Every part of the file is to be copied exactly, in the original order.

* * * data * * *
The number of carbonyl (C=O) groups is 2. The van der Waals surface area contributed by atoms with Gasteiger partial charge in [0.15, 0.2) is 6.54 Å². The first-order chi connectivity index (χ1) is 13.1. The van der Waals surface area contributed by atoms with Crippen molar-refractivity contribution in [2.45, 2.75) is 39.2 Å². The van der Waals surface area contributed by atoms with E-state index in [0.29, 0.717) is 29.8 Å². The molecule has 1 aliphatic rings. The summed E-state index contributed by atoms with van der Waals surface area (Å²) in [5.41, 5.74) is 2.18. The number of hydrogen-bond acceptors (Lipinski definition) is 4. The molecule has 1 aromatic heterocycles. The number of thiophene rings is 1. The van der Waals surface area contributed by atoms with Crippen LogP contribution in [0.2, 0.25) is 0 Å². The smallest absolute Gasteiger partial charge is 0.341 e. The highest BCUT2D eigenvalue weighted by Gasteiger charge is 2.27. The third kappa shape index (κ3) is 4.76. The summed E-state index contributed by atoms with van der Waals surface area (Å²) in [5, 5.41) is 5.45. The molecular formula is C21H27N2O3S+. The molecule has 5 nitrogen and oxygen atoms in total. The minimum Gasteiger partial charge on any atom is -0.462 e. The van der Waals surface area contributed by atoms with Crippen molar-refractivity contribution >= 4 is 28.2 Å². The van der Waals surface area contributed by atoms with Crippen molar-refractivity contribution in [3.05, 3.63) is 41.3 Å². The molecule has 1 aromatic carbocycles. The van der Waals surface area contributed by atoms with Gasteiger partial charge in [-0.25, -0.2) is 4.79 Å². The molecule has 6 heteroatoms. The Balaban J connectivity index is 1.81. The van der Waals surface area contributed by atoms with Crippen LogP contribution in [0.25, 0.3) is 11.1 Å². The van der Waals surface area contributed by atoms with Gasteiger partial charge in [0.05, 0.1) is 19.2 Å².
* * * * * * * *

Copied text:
The number of carbonyl (C=O) groups is 2. The van der Waals surface area contributed by atoms with Gasteiger partial charge in [0.15, 0.2) is 6.54 Å². The first-order chi connectivity index (χ1) is 13.1. The van der Waals surface area contributed by atoms with Crippen molar-refractivity contribution in [2.45, 2.75) is 39.2 Å². The van der Waals surface area contributed by atoms with E-state index in [0.29, 0.717) is 29.8 Å². The molecule has 1 aliphatic rings. The summed E-state index contributed by atoms with van der Waals surface area (Å²) in [5.41, 5.74) is 2.18. The number of hydrogen-bond acceptors (Lipinski definition) is 4. The molecule has 1 aromatic heterocycles. The number of thiophene rings is 1. The van der Waals surface area contributed by atoms with Crippen LogP contribution in [0.2, 0.25) is 0 Å². The smallest absolute Gasteiger partial charge is 0.341 e. The highest BCUT2D eigenvalue weighted by Gasteiger charge is 2.27. The third kappa shape index (κ3) is 4.76. The summed E-state index contributed by atoms with van der Waals surface area (Å²) in [5, 5.41) is 5.45. The molecular formula is C21H27N2O3S+. The molecule has 5 nitrogen and oxygen atoms in total. The minimum Gasteiger partial charge on any atom is -0.462 e. The van der Waals surface area contributed by atoms with Crippen molar-refractivity contribution >= 4 is 28.2 Å². The van der Waals surface area contributed by atoms with Crippen molar-refractivity contribution in [3.05, 3.63) is 41.3 Å². The molecule has 1 aromatic carbocycles. The van der Waals surface area contributed by atoms with Gasteiger partial charge in [-0.25, -0.2) is 4.79 Å². The molecule has 6 heteroatoms. The Balaban J connectivity index is 1.81. The van der Waals surface area contributed by atoms with Crippen LogP contribution in [0.25, 0.3) is 11.1 Å². The van der Waals surface area contributed by atoms with Gasteiger partial charge in [0.05, 0.1) is 19.2 Å².